Representatives from the Great Smoky Mountains National Park said 2017 was another record year for visitation with more than 11 million people visiting the park. New numbers released by the national park showed the Smokies as the most visited national park, with more people coming in 2017 than in any year before. In 2017, 11.34 million people came into the park, slightly more than 2016's record year of 11.31 million.
When the weather turns cold, some folks get excited to see snow—especially people from even further south who want to see it for the first time. Park rangers at the Great Smoky Mountains National Park said a safe trip starts with planning. Rangers said a lot of visitors to the park simply don't have the equipment that can handle weather as brutal as this week's low temperatures. That's why the Guidry family said they planned ahead for their first trip to the Smokies.
Tanger Outlets in Sevierville was hectic with shoppers looking for last-minute deals on holiday shopping Thursday. Parking lots were crowded, with spots filled as soon as they were vacated by vehicles looking to exit the outlets. Angela Harness with Tanger Outlets assured shoppers that inventory was stocked, but people should bring their patience to the stores. "Every day, stores get a shipment, and we're open every day until Christmas," Harness said.
Muck Rack makes it simple to find people, tweets, or articles that mention any name, keyword, company, hashtag etc. We've compiled this guide to help you make the most of your search.
Selecting a term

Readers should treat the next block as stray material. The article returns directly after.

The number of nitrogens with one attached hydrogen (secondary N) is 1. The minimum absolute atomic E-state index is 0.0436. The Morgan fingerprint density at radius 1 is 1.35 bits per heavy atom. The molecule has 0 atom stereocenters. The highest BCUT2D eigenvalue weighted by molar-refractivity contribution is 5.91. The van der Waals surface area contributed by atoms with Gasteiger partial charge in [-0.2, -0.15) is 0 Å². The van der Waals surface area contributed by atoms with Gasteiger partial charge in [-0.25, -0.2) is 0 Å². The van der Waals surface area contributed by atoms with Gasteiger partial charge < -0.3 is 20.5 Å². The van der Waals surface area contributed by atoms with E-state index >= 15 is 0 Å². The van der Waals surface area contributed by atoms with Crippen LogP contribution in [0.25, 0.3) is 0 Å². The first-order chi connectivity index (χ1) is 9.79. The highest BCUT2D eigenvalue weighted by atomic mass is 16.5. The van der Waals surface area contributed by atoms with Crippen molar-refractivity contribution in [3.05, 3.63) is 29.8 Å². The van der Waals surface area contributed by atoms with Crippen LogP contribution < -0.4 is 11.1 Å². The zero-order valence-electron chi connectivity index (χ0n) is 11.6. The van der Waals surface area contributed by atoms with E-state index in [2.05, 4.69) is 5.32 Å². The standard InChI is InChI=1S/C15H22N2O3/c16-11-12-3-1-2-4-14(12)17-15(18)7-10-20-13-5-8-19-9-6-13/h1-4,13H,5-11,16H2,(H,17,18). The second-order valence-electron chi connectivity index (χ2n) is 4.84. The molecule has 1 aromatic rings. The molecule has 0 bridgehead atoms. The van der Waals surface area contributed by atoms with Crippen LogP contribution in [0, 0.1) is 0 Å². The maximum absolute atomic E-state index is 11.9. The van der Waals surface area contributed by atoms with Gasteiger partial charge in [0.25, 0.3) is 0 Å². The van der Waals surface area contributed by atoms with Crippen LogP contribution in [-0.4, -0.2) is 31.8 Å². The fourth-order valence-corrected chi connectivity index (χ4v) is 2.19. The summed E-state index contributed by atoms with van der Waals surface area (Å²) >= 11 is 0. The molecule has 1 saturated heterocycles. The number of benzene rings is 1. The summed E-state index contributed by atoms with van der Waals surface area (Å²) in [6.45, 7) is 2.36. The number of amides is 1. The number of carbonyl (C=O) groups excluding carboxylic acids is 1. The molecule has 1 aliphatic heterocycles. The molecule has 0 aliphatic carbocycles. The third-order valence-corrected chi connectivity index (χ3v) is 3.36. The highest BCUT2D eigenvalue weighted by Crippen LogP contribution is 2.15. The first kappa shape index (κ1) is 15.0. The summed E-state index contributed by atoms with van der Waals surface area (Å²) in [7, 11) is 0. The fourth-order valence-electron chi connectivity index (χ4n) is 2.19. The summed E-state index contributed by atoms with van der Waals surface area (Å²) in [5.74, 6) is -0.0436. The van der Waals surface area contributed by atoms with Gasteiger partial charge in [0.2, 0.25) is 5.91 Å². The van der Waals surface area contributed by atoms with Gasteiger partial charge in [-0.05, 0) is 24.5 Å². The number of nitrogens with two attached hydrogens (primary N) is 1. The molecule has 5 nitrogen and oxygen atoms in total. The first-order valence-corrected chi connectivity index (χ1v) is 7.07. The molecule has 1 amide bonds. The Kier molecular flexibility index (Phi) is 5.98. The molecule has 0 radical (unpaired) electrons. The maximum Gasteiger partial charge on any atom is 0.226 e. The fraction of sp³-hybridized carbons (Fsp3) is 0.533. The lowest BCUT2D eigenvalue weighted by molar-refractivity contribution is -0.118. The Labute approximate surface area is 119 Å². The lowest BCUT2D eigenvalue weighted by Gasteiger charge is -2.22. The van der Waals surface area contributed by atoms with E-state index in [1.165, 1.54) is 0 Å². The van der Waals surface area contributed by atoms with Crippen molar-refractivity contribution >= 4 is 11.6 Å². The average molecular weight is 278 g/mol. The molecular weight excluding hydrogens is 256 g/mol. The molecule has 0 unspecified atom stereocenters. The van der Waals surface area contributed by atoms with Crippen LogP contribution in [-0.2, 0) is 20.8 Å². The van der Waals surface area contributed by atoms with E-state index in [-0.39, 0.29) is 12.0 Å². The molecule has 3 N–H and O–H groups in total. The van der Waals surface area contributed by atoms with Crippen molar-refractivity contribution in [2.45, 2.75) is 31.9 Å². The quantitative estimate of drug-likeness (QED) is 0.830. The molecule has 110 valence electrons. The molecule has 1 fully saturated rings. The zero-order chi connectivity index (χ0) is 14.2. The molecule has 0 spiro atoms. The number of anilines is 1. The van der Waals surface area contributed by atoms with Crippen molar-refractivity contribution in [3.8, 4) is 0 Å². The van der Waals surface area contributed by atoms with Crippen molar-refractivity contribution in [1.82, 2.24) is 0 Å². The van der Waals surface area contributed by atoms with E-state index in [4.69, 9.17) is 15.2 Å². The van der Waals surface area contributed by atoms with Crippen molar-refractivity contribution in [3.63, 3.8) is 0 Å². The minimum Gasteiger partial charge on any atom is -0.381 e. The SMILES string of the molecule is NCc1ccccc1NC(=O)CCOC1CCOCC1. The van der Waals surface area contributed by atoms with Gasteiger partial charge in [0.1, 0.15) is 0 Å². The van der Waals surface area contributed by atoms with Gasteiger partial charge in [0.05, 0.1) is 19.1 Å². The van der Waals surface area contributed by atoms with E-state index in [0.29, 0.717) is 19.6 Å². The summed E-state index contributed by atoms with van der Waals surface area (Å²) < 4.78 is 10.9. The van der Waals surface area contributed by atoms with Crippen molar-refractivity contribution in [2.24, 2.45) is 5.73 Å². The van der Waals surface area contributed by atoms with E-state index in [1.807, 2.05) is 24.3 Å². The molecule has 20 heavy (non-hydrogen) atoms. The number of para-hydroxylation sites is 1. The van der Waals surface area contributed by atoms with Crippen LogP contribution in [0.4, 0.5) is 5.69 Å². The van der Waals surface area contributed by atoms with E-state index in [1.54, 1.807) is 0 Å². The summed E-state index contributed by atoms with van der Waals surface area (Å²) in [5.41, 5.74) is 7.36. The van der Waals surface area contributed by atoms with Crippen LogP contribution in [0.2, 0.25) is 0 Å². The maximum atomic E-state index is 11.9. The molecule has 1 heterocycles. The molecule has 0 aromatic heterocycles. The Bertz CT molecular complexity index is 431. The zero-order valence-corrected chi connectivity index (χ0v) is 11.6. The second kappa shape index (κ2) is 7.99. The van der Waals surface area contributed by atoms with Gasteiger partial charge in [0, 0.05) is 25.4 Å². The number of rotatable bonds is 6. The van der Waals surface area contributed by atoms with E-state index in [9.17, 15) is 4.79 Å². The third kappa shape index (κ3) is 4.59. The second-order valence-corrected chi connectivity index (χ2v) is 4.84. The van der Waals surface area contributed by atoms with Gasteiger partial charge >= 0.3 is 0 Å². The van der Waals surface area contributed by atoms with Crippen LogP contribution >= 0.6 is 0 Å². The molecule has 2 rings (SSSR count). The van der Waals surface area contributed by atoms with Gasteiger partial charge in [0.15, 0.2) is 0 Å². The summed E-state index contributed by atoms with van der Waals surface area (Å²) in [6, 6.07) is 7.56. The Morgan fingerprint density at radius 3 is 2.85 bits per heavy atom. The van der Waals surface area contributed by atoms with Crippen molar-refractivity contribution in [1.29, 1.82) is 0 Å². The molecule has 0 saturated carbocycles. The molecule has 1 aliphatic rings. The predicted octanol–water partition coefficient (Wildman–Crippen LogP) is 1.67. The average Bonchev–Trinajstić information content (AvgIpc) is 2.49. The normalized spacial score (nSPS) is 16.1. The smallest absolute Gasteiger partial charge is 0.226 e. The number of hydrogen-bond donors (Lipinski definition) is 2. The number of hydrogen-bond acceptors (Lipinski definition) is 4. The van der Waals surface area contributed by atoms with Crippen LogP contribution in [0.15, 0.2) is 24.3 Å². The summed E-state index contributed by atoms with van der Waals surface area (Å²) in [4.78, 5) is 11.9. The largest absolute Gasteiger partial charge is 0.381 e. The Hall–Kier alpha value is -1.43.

Start searching tweets, articles from media outlets, articles mentioned in tweets, journalists'
names, titles and bios with some suggested searches:
Companies or Topics (e.g. iPhone, Microsoft)
Phrases (e.g. "cloud computing") — use quotes to keep the terms together
Twitter handles (e.g. @username) — returns those who have mentioned or replied to
Names (e.g. "David Pogue")
Hashtags (e.g. #sxsw, #london2012)
Bio details (e.g. vegan, Olympics, father)
Muck Rack's Advanced Search allows for many boolean operators.
Find results that mention multiple specified terms, use AND or
+. For example, ensure each result contains both Elon Musk and Mark Zuckerberg by
searching Musk AND Zuckerberg or Musk + Zuckerberg.
Use the operators OR or , to broaden your search when you'd like either of
multiple terms to appear in results. (This is the default behavior of our search when no operators
are used). For example, results will contain either cake or cookie by searching cake OR cookie or cake,cookie
Use NOT or - to subtract results from your search. For
example, searching Disney will yield results about the Walt Disney Company as well as Walt Disney
World Resort. To exclude mentions of Disney World, search for Disney -World or Disney
When using one of these operators with a phrase, enclose it in quotation marks. For example, you can
find results about smartphones excluding Apple's iPhone 4S by searching smartphone -"iPhone
Exact case matching or punctuation
If you're searching for a brand name or keyword that relies on specific punctuation marks or capitalization, you can
find results that match your exact query by adding matchcase: before the keyword you're searching for, like matchcase:E*TRADE .
Use parentheses to separate multiple
boolean phrases. For example, to find journalists talking about having fun in Disney World or
Disneyland, search for ("disney world" OR disneyland) AND fun.
An asterisk can be used to search for any variation of a root word truncated by the asterisk. For example, searching for admin* will return results for administrator, administration, administer, administered, etc.
A near operator is an AND operator where you can control the distance between the words. You can vary the distance the near operation uses by adding a forward slash and number (between 0-99) such as strawberries NEAR/10 "whipped cream", which means the strawberries must exist within 10 words of "whipped cream".